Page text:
In the world’s largest venture capital competition, six teams from Europe’s top business schools go head to head as prospective venture capitalists. The Venture Capital Investment Competition (VCIC) is a fast-paced, intensive event that pits teams of MBA students to make a successful investment decision. The decision is based on the pitches of potential start-ups, with a final proposal to real-life VCs.
On February 25th, the 2022 VCIC Europe South Regional competition took place online, welcoming six teams from competing schools, including London Business School (UK) and SDA Bocconi (Italy). WHU achieved an incredible second place, coming behind the winners Cranfield School of Management (UK). The team of six was formed of full-time and part-time WHU MBA students, including Cihan Sügür, Darshann Kayan, Louis van Wyk, Mengqi (Iris) Qian, Tamás Kiss, and Vincent Plautz.
“I have been volunteering as a chairperson in the MBA student club, the Entrepreneurship Roundtable, and have connections to the start-up world. It was interesting to get this perception from the other side as a VC,” says team member Iris. “What factors help a VC to invest in a start-up? What are they looking for? But it was also the perfect way to get to know the students from other cohorts, as we were a mix of full-time and part-time students and different batches. We utilized the knowledge we collectively learned in class and put it into practice. The competition puts that knowledge into perspective with additional real-life insights.”
The competition puts the student’s business acumen to the test, applying their leadership and teamwork skills and offering a chance to experience decisions as a VC for a day. The event leads them through the decision cycle, with pitches, research, and time to make final investment decisions. These proposals are then pitched to real-life VCs.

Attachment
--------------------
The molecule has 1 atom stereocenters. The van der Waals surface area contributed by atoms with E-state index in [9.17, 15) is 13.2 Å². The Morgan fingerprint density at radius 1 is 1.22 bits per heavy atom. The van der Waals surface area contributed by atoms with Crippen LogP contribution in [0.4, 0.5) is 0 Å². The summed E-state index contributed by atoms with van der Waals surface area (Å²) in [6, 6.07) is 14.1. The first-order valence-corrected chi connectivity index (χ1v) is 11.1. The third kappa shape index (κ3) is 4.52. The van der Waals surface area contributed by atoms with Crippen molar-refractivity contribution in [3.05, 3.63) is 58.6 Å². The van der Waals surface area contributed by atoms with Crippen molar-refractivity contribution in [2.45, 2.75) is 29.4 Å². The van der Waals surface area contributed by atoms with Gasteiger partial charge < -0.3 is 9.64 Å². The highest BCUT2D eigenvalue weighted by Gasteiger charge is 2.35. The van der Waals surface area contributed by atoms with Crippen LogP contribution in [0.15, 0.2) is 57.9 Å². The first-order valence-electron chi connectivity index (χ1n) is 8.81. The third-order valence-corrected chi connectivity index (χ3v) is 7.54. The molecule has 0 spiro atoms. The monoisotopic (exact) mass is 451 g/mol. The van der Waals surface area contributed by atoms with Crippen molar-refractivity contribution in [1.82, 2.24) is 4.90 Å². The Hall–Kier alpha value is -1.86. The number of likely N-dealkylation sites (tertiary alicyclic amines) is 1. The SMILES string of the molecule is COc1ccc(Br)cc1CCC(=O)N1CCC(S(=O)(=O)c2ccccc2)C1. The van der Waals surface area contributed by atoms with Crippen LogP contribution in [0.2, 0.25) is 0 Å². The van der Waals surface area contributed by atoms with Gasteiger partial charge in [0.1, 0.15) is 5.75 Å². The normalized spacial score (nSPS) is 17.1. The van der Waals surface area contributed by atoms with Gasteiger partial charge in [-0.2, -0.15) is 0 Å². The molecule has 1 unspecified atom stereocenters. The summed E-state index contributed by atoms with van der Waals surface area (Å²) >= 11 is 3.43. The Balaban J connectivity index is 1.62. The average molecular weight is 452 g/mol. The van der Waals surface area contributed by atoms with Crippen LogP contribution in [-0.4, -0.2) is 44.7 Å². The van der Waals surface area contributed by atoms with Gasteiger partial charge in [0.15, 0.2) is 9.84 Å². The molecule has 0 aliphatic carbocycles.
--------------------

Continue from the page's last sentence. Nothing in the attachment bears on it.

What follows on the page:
“Even though it was mostly online, we were able to meet in Berlin for the simulation day with the VCs. The support we had from Professor Dries Faems and WHU alumni was invaluable. We were able to practice with real VCs and start-ups. While our questions at first were superficial, we were able to refine these and uncover the real criteria we were looking for. As a team, we didn’t know each other or our working style at first, and with all of us from different cultures and backgrounds, it was a challenge. But we came together for the common goal, and we’re all, in different ways, leaders. We had to learn how to lead ourselves.”
“All of us brought different skills,” adds Tamás. “We used these skills and the learnings from our MBA classes to come together as a team. The VCIC is an excellent opportunity to bring together theory and practice in a concentrated environment. It is also a great opportunity to build your own network. The VCIC encourages you to do so during the preparation time within your own university/school. WHU has an excellent VC and founder ecosystem in Germany, so with support from Professor Faems, we could connect with this wider network. However, the biggest learning from the whole experience was how a VC structures and approaches a received pitch and how to successfully break down a business idea through a due diligence process. These are useful skills that we can apply at any point in our careers, whether as founders or future venture capitalists, but even entrepreneurial-minded employees in corporate roles.”